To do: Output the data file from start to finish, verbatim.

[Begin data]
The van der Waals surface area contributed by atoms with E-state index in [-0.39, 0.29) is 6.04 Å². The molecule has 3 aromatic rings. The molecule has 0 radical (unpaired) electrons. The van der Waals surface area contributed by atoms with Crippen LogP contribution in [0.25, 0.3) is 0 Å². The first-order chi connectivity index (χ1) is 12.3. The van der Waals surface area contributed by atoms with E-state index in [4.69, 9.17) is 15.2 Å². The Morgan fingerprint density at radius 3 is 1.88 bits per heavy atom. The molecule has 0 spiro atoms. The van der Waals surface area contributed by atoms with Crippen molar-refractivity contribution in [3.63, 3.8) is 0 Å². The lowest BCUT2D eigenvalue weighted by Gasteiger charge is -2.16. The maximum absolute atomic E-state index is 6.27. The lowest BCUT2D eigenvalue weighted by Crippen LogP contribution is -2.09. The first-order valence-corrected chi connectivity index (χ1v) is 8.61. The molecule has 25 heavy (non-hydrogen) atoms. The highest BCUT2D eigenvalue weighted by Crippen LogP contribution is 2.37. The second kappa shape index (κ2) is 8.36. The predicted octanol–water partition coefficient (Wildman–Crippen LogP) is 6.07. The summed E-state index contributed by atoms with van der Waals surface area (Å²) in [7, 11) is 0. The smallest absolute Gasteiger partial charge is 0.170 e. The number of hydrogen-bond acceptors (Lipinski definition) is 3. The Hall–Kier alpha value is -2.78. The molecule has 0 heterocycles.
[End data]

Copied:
The van der Waals surface area contributed by atoms with E-state index in [-0.39, 0.29) is 6.04 Å². The molecule has 3 aromatic rings. The molecule has 0 radical (unpaired) electrons. The van der Waals surface area contributed by atoms with Crippen LogP contribution in [0.25, 0.3) is 0 Å². The first-order chi connectivity index (χ1) is 12.3. The van der Waals surface area contributed by atoms with E-state index in [4.69, 9.17) is 15.2 Å². The Morgan fingerprint density at radius 3 is 1.88 bits per heavy atom. The molecule has 0 spiro atoms. The van der Waals surface area contributed by atoms with Crippen molar-refractivity contribution in [3.63, 3.8) is 0 Å². The lowest BCUT2D eigenvalue weighted by Gasteiger charge is -2.16. The maximum absolute atomic E-state index is 6.27. The lowest BCUT2D eigenvalue weighted by Crippen LogP contribution is -2.09. The first-order valence-corrected chi connectivity index (χ1v) is 8.61. The molecule has 25 heavy (non-hydrogen) atoms. The highest BCUT2D eigenvalue weighted by Crippen LogP contribution is 2.37. The second kappa shape index (κ2) is 8.36. The predicted octanol–water partition coefficient (Wildman–Crippen LogP) is 6.07. The summed E-state index contributed by atoms with van der Waals surface area (Å²) in [7, 11) is 0. The smallest absolute Gasteiger partial charge is 0.170 e. The number of hydrogen-bond acceptors (Lipinski definition) is 3. The Hall–Kier alpha value is -2.78. The molecule has 0 heterocycles.